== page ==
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Submitted by Mousumi Sepai, Last Modified on 2020-02-02

Deuterostomia is a superphylum of animals. They are the subtaxon of the Bilateria branch of the subregnum Eumetazoa. And are opposed to the protostomes. Deuterostomes are distinguished by their embryonic development, in deuterostomes, The first opening(The blastopore) becomes the anus, while in protostomes the first opening is becomes to mouth. Deuterostomes are also known as enterocoelomates, because their coelom develops through enterocoely.

Superphylum deuterostomia was redefined in 1995 based on molecular sequence analyses when the lophophorates were removed from it. And combined with other protostome animals to form superphylum Lophotrochozoa. The phylum chaetognatha(arrow worms) may also belong here. Extinct groups may include the phylum vetulicolia, Echinodermata, hemichordata, and Xenoturbellida from the Clade Ambulacraria.

In both deuterostomes and protostomes, a zygote initially develops into a hollow ball of cells, called a blastula. In deuterostomia, the early divisions occur parallel or perpendicular to the polar axis. This is called radial cleavage, and also occurs in certain protostomes, such as the lophophorates. Most deuterostomia display indeterminate cleavage, in which the developmental fate of the cells in the developing embryo are not determined by the identity of the parent cell. Thus if the first four cells are separated each cell is capable of forming a complete small larva, and if a cell is removed from the blastula, the other cells will compensate.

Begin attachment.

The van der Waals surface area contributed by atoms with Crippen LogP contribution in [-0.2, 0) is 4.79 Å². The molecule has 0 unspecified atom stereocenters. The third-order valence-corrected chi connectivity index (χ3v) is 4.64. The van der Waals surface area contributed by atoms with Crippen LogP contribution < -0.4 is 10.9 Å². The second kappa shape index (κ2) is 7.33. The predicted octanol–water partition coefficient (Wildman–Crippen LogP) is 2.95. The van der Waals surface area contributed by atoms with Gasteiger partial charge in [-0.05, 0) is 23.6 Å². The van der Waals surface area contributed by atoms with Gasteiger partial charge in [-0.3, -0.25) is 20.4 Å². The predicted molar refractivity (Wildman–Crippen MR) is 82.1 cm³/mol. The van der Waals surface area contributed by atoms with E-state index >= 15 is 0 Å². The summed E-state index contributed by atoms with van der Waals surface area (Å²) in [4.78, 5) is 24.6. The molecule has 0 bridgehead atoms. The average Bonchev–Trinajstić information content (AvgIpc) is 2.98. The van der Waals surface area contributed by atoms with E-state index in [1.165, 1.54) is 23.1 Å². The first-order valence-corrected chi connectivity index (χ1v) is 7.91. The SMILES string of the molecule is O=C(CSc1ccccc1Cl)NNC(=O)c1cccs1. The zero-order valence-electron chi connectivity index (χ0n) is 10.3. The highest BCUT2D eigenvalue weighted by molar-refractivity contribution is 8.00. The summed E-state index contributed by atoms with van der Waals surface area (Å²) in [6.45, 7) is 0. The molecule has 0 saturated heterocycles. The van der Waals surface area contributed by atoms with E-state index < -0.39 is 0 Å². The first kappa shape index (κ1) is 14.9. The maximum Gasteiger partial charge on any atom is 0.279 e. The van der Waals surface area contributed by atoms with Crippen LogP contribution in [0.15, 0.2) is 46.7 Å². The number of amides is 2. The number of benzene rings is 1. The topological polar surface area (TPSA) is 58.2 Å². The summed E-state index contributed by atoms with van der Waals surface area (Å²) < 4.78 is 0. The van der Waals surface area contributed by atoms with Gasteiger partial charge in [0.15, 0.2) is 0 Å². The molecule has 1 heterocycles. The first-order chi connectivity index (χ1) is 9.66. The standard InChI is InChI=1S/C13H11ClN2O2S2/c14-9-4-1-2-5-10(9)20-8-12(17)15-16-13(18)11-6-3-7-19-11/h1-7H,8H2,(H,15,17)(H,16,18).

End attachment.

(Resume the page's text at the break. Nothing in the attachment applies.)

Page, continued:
Both the hemichordata and chordata have gill slits and primitive fossil echinoderms also show signs of gill slits. A hollow nerve cord is found in all chordates including tunicates(in the larval stage). Some hemichordates also have a tubular nerve-cord. In the early embryonic stage it looks like the hollow nerve cord of chordates. Because of the degenerated nervous system of echinoderms, it is not possible to discern much about their ancestors in this matter, but based on different facts it is quite possible that all the present deuterostomia evolved from a common ancestor that had pharyngeal gill slits, a hollow nerve cord circular and longitudinal muscles and a segmented body.

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